Name That Trade – $BTU Seams Ready?

by Enis August 20, 2014 3:35 pm • Commentary

The coal sector has been one of the worst-performing areas of the U.S. market over the past 3 years.  Here is the ratio of the coal ETF, KOL, vs. the SPY over the past 5 years:

KOL / SPY, Courtesy of Bloomberg
KOL / SPY, Courtesy of Bloomberg

While the U.S. coal market has stabilized in the past year, as demand has grown and the cold winter reduced inventories, the international coal market still remains under pressure. Still, traders have been eyeing coal for a bounce in the past couple of months as the technicals have improved. Peabody Energy (BTU) has grappled with this recent divergence internationally.  The company derives about 35% of its revenues from Australian coal operations, and that segment has been a particular drag on results, as outlined by management in the most recent quarterly release:

The coal segments that we serve ended 2013 characterized by (1) abundant supply in international markets, which continued to suppress prices in spite of strong demand, and (2) a positive demand outlook in the U.S., with customer coal stockpile inventories having returned to a level that was in line with historical norms. Those trends have continued thus far in 2014 and impacted our results for the three and six months ended June 30, 2014.

The weakness in the Australian division weighed on BTU’s results for the quarter, which were actually much improved in the U.S. as selling prices and demand rose in most regions.  Here is the segment EBITDA comparison of the 2nd quarter in 2013 vs. 2014:

Screen Shot 2014-08-20 at 1.23.14 PM

BTU is a bit of an exception among American coal companies in that it has a large international segment as well. That is one reason why BTU has lagged the broader coal sector somewhat in 2014, though the stock is still highly correlated to the sector as a whole.

On a valuation basis, BTU has traded near book value for the past 2 years, a level that has generally served as support over the last 15 years in BTU (1x Price/Book marked in green) :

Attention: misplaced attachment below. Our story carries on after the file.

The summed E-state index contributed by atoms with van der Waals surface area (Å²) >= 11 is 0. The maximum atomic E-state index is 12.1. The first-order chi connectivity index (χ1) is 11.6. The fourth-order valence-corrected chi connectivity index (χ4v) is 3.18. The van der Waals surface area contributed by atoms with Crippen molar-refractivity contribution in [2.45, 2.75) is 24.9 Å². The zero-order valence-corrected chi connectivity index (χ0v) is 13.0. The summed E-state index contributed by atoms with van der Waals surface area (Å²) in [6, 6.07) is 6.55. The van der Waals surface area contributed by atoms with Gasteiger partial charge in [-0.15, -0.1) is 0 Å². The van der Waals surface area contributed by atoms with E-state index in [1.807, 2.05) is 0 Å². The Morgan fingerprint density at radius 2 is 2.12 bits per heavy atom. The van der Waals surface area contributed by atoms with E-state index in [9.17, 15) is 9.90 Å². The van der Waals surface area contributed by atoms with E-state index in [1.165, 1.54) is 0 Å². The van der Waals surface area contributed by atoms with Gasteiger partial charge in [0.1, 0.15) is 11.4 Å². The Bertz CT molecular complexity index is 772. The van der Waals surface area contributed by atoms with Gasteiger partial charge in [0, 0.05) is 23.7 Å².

[caption id="attachment_44497" align="aligncenter" width="600"]BTU Price/Book Ratio, Courtesy of Bloomberg BTU Price/Book Ratio, Courtesy of Bloomberg[/caption]

The cheap valuation and the improving fundamental backdrop in the U.S. for the coal sector are both positives for investors looking for a potential asymmetric risk/reward situation.

Technically, the stock has held above its July 2013 low of $14.34 throughout 2014:

[caption id="attachment_44498" align="aligncenter" width="600"]BTU daily chart, 200 day ma in yellow, Courtesy of Bloomberg BTU daily chart, 200 day ma in yellow, Courtesy of Bloomberg[/caption]

The 200 day ma is still declining, and BTU remains down 15.5% year-to-date, so not all is well on the chart.  But the 2013 low at slightly below book value provides an important fundamental and technical market for market participants.

In the options market, options traders seem to have re-priced options with the expectation of continued rangebound price action:

[caption id="attachment_44499" align="aligncenter" width="600"]30 day implied volatility in BTU, Courtesy of Bloomberg 30 day implied volatility in BTU, Courtesy of Bloomberg[/caption]

Implied volatility has moved to a 2 year low by a wide margin in the past couple of weeks.  Options traders do not seem to be worried about an imminent breakdown of BTU to new lows at any point over the next 6 months.  At the same time, few are expecting a move back to the May high of $19.63.

While BTU is hardly at the top of my investment list given that the overall business remains unappealing on a long-term basis, the low level of implied volatility combined with the fundamental and technical setup could make for an attractive trade over the next few months.  Doing nothing here, but might get involved in the $15-$16 range.